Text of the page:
Highres .25 Micron print what all does that mean

I am printing some small parts with small details. Even though I printed the first set at.5 microns, what does this mean to the print process? more time by a hour and 30 minutes, what else happens, is more information sent to the printer for this? because the start of it is when preform gets opened. I wouldn’t think much extra material would be used? same model, what about the support structure?

As the layer thickness decreases from 100 micron, to 50 micron to 25 micron, the vertical resolution increases. the amount of material used is the same, but the amount of time it takes to print the model doubles up (roughly) with each bump in resolution.

If your model was 200 layers @ 100 micron, it will be 400 @ 50, and 800 @ 25 micron.

On a side note, the base and supports up to where the actual model starts are always printed at 100 micron, but once the model starts, it will be printed at the selected layer resolution.

The finer the vertical resolution, the less visible the stair-stepping from layer to layer. Try printing something like a sphere (or a skull if you want something less boring) at the various resolutions, and the take a look at the top of the sphere or the skull. At the finer resolutions it will be nearly impossible to see the layers.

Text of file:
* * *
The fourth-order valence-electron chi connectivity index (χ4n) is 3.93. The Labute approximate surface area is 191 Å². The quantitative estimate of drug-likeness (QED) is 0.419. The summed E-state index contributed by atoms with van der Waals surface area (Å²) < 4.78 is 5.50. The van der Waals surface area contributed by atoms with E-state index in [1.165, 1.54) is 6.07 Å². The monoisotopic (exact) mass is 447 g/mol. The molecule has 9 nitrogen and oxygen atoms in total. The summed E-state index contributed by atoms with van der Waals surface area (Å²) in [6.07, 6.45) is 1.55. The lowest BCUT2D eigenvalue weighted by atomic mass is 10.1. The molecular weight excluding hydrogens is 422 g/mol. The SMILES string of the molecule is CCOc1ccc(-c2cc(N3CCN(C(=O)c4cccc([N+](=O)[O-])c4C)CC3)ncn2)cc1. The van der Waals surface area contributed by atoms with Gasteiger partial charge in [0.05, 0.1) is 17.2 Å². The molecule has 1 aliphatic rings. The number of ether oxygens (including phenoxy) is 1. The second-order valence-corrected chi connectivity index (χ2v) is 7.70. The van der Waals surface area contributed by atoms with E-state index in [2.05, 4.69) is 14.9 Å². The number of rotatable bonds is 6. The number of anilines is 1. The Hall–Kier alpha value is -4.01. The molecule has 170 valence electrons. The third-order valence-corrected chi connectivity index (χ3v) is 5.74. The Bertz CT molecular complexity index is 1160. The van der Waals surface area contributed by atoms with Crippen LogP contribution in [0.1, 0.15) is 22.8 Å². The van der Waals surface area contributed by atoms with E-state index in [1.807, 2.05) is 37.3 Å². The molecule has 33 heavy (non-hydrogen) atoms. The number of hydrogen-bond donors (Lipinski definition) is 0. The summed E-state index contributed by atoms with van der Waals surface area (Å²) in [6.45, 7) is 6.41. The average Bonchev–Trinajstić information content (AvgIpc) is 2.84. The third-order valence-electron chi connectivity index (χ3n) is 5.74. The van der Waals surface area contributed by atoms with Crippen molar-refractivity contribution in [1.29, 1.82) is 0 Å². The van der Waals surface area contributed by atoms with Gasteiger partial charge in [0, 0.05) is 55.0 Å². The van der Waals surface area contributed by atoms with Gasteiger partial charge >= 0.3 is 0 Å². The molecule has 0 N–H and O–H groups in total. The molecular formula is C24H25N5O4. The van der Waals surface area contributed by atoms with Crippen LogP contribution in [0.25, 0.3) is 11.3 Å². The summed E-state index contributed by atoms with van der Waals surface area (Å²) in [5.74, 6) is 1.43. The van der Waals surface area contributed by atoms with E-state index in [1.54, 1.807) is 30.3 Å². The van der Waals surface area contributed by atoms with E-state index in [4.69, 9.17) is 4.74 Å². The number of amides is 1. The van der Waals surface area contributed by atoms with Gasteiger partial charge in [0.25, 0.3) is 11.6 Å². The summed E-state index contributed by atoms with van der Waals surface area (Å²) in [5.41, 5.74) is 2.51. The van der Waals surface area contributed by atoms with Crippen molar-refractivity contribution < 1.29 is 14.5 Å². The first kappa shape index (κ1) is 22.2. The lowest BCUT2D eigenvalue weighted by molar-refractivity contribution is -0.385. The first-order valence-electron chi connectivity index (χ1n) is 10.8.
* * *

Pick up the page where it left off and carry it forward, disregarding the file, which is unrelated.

So how does this affect everything else? The time to print will obviously double up (or nearly so), and your PDMS will wear out (fog up) faster. Also your laser time/wear increases. Printing a model at 25 micron, is the same as printing the same model 4 times at 100 micron as far as wear and tear are concerned. So use the finer resolutions judiciously.


Also note that the accuracy of the print is not really different. You can assume your model will be +/- 0.005" or so regardless of the layer thickness used. As mentioned above, it can help with fine details and finish but overall accuracy is not affected.

For many parts you can get them oriented in a way that 50 or 100 microns is plenty. But, for some small parts the higher resolution can make a difference.

In the end it makes sense to print a part that has your normal features at all three resolutions and pick the one that best fits your needs. Sometimes 100 microns is plenty even for tiny parts.

Thanks all, after comparing the .5 and .25 prints

I did not see significant improvements these are small about 19 mm and 30 mm. Thanks for you input, will continue to work at .5.


On flat/rectangular objects you likely won’t ever need 0.25 or even 0.5, as you can almost always orient them in such a way the Z axis resolution is almost irrelevant.

Decreasing layer size to 0.5 and 0.25 is, however, needed when printing rounded or spheroid objects, or objects that have shallow angles that cannot be avoided via changing the orientation (which would exhibit stair-steps, or “mesas” with lower resolutions). It can also help somewhat with objects that are highly textured or have a lot of very fine surface detail (figurines, sculpts etc.).

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